While UK inflation is key to the Bank’s decision-making on whether to cut its base rate, offering relief for homeowners, there are many factors for its rate-setting Monetary Policy Committee to consider.

“This is certainly unexpected, and positive news, but on its own it won’t change the possibility that the Bank of England may hold rates higher for longer,” said Craig Fish, director at Lodestone Mortgages & Protection.

“Wages and employment data are just as important and if they look hotter than expected then an early rate cut is off the cards. The eyes of the MPC seem to be set on the Fed in the US, as it’s likely that when they make their first move (which could be a while) its likely that the UK will, too.”

This sentiment was echoed by Lewis Shaw, of Shaw Financial Services, who said: “It’s positive that inflation has remained at 4 per cent when many were expecting a rise; however, with US inflation rising, it means the likelihood of any base rate cut will be pushed back further.

“Furthermore, the hotter-than-expected US inflation caused Gilt yields to increase yesterday, meaning any further mortgage rate reductions will be paused, and we could see many lenders begin to reprice upwards.”

Advice for homeowners

With some mortgage rates rising ahead of the inflation figures on Wednesday, the market is volatile and homeowners on variable rates, or those coming off fixed rates, will be wondering if they should go for a new mortgage product with a rate, or stick at their lender’s variable rate in the hope that rates will go down later in the year.

Mr James said: “It varies from person to person ... are they on a variable rate because they are looking to sell, are they waiting for prices to fall and don’t want to lock into anything now because they feel the prices are high and they want to see if they can get a cheaper deal? The downside to that is whilst they are sitting on the fence, it’s costing them as the variable rates are extremely high.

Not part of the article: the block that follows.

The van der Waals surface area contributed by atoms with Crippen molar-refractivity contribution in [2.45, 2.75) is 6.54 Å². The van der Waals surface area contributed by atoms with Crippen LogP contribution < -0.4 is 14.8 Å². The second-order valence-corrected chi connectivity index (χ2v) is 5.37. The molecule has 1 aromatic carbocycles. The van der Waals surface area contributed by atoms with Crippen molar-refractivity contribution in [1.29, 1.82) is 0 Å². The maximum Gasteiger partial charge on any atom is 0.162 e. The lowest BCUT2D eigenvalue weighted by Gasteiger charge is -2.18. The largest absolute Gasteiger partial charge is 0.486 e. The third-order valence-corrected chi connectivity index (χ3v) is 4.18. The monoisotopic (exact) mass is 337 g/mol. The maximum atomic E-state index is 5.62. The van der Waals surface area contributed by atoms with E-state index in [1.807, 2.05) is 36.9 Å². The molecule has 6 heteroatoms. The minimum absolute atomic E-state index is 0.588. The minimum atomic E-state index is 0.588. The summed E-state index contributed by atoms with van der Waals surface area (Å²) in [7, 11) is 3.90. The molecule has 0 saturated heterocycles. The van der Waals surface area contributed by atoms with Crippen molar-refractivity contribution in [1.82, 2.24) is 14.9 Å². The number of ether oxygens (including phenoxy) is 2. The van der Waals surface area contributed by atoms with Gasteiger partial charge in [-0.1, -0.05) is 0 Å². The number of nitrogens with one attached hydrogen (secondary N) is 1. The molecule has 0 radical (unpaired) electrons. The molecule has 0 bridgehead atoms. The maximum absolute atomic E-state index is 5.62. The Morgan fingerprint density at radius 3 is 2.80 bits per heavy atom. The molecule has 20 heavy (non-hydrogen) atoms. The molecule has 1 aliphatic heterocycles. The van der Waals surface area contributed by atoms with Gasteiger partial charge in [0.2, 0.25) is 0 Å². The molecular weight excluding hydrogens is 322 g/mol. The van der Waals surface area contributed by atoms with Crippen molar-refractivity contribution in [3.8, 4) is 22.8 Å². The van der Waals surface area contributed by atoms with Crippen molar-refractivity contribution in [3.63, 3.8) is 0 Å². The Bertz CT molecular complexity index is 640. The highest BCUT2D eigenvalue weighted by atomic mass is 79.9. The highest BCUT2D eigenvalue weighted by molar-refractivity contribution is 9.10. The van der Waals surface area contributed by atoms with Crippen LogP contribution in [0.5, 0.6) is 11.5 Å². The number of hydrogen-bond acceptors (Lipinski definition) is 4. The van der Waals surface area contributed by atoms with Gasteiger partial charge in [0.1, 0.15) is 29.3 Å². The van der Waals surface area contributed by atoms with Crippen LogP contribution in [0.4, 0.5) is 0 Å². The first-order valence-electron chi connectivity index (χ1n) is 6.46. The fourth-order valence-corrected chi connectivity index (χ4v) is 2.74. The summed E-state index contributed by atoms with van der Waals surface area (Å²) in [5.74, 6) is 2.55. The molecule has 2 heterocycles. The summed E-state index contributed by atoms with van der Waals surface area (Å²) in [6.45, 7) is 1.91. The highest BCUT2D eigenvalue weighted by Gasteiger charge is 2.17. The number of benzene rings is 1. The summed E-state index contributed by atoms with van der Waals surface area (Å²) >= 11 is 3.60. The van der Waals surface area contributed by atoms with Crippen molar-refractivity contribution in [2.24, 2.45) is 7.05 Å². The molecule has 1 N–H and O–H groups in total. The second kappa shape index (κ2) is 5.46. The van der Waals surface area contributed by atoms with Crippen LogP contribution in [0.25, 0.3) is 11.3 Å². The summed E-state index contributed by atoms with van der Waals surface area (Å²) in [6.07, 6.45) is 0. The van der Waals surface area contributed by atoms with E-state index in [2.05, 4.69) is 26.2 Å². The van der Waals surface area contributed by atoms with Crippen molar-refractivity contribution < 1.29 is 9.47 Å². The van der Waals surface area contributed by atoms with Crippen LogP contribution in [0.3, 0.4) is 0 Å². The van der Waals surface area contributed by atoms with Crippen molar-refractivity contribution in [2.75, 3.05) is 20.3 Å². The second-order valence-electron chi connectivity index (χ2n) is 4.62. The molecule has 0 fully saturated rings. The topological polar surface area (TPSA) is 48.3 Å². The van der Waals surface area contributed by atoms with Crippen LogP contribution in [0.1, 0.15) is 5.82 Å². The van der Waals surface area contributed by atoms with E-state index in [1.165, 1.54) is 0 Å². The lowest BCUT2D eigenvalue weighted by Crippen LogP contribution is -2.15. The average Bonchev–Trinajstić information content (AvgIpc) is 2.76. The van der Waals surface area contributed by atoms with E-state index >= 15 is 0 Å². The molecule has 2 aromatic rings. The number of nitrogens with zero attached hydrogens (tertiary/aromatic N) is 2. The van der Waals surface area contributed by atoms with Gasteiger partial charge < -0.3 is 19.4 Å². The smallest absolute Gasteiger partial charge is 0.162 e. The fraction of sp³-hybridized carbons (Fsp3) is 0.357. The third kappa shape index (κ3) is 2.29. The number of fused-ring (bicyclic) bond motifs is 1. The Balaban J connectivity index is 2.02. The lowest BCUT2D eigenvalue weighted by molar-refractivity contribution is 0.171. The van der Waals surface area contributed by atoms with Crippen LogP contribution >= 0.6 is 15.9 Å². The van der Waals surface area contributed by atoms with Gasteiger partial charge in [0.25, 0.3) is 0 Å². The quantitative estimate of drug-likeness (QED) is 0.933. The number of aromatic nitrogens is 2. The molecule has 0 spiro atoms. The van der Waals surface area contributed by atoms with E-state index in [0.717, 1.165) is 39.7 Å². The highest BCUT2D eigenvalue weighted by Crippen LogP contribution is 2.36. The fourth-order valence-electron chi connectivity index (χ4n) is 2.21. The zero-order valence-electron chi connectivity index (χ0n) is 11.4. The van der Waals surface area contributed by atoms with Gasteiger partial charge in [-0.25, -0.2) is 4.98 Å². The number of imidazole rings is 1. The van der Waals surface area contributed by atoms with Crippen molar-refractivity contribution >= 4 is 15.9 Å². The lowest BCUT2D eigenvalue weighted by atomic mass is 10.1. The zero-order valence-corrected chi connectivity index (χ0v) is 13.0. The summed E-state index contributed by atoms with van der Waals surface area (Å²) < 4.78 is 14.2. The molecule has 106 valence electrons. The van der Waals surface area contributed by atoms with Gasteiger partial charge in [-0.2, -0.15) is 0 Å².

“So the conversation we are having at the moment is is there a halfway house where they can mitigate the increase of the variable rate, but not getting stuck into a fix? The halfway house of course now is tracker rates, so a lot more people now are contemplating if tracker rates might be the right way to go. It’s not as cheap as a fixed but it’s not tied to a variable.

“Maybe go on a tracker rate and ride the storm and see where it takes us.”

How is the situation impacting house prices?

Despite the uncertainty over rates, brokers have insisted that the housing market remains buoyant. Earlier this month, Halifax reported that house prices in January were 2.5 per cent higher than the same month a year earlier.

But official data from the ONS on Wednesday suggested that average UK house price fell by 1.4 per cent in the 12 months to December, falling in value by an average of £4,000. In London, house prices fell by as much as 4.8 per cent, while in Scotland, they instead rose by 3.3 per cent.

Mr James said the current situation was a “nightmare” for people choosing the right mortgage product, but added that with rates not rising dramatically, it wasn’t putting people off buying homes.

He said: “Rates will start to reduce. And so we see demand, and demand is driving prices, and Halifax has given a couple of notices to say the market is starting to rise. I think demand is pushing that and I think the market is busy. The appetite is there, and people are wanting to move in for summer.”